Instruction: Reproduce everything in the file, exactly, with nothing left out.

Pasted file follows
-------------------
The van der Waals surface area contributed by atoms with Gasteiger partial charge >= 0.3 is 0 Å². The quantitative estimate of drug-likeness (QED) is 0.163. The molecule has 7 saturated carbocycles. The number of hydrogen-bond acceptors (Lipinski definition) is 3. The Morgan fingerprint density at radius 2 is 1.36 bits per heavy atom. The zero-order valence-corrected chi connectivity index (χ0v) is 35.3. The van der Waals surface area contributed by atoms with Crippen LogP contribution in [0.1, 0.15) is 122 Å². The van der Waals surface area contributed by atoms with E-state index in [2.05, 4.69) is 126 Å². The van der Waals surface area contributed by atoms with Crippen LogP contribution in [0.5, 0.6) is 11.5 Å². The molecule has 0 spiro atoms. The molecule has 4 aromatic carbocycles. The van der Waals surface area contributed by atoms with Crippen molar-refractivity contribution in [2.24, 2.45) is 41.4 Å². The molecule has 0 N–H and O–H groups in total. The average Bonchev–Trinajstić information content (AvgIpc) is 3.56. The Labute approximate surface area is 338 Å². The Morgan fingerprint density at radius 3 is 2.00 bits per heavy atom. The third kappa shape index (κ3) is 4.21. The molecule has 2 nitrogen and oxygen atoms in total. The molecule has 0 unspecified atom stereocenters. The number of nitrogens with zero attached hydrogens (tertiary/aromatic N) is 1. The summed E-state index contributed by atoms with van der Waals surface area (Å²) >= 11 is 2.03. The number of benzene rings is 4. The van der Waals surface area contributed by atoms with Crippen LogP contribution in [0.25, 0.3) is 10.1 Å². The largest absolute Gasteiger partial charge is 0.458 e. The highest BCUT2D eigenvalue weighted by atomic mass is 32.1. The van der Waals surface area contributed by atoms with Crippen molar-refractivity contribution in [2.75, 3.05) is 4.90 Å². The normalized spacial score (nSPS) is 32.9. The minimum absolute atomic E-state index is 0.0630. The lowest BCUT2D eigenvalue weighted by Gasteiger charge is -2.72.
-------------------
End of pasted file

The van der Waals surface area contributed by atoms with Gasteiger partial charge >= 0.3 is 0 Å². The quantitative estimate of drug-likeness (QED) is 0.163. The molecule has 7 saturated carbocycles. The number of hydrogen-bond acceptors (Lipinski definition) is 3. The Morgan fingerprint density at radius 2 is 1.36 bits per heavy atom. The zero-order valence-corrected chi connectivity index (χ0v) is 35.3. The van der Waals surface area contributed by atoms with Crippen LogP contribution in [0.1, 0.15) is 122 Å². The van der Waals surface area contributed by atoms with E-state index in [2.05, 4.69) is 126 Å². The van der Waals surface area contributed by atoms with Crippen LogP contribution in [0.5, 0.6) is 11.5 Å². The molecule has 0 spiro atoms. The molecule has 4 aromatic carbocycles. The van der Waals surface area contributed by atoms with Crippen molar-refractivity contribution in [2.24, 2.45) is 41.4 Å². The molecule has 0 N–H and O–H groups in total. The average Bonchev–Trinajstić information content (AvgIpc) is 3.56. The Labute approximate surface area is 338 Å². The Morgan fingerprint density at radius 3 is 2.00 bits per heavy atom. The third kappa shape index (κ3) is 4.21. The molecule has 2 nitrogen and oxygen atoms in total. The molecule has 0 unspecified atom stereocenters. The number of nitrogens with zero attached hydrogens (tertiary/aromatic N) is 1. The summed E-state index contributed by atoms with van der Waals surface area (Å²) >= 11 is 2.03. The number of benzene rings is 4. The van der Waals surface area contributed by atoms with Crippen LogP contribution in [0.25, 0.3) is 10.1 Å². The largest absolute Gasteiger partial charge is 0.458 e. The highest BCUT2D eigenvalue weighted by atomic mass is 32.1. The van der Waals surface area contributed by atoms with Crippen molar-refractivity contribution in [2.75, 3.05) is 4.90 Å². The normalized spacial score (nSPS) is 32.9. The minimum absolute atomic E-state index is 0.0630. The lowest BCUT2D eigenvalue weighted by Gasteiger charge is -2.72.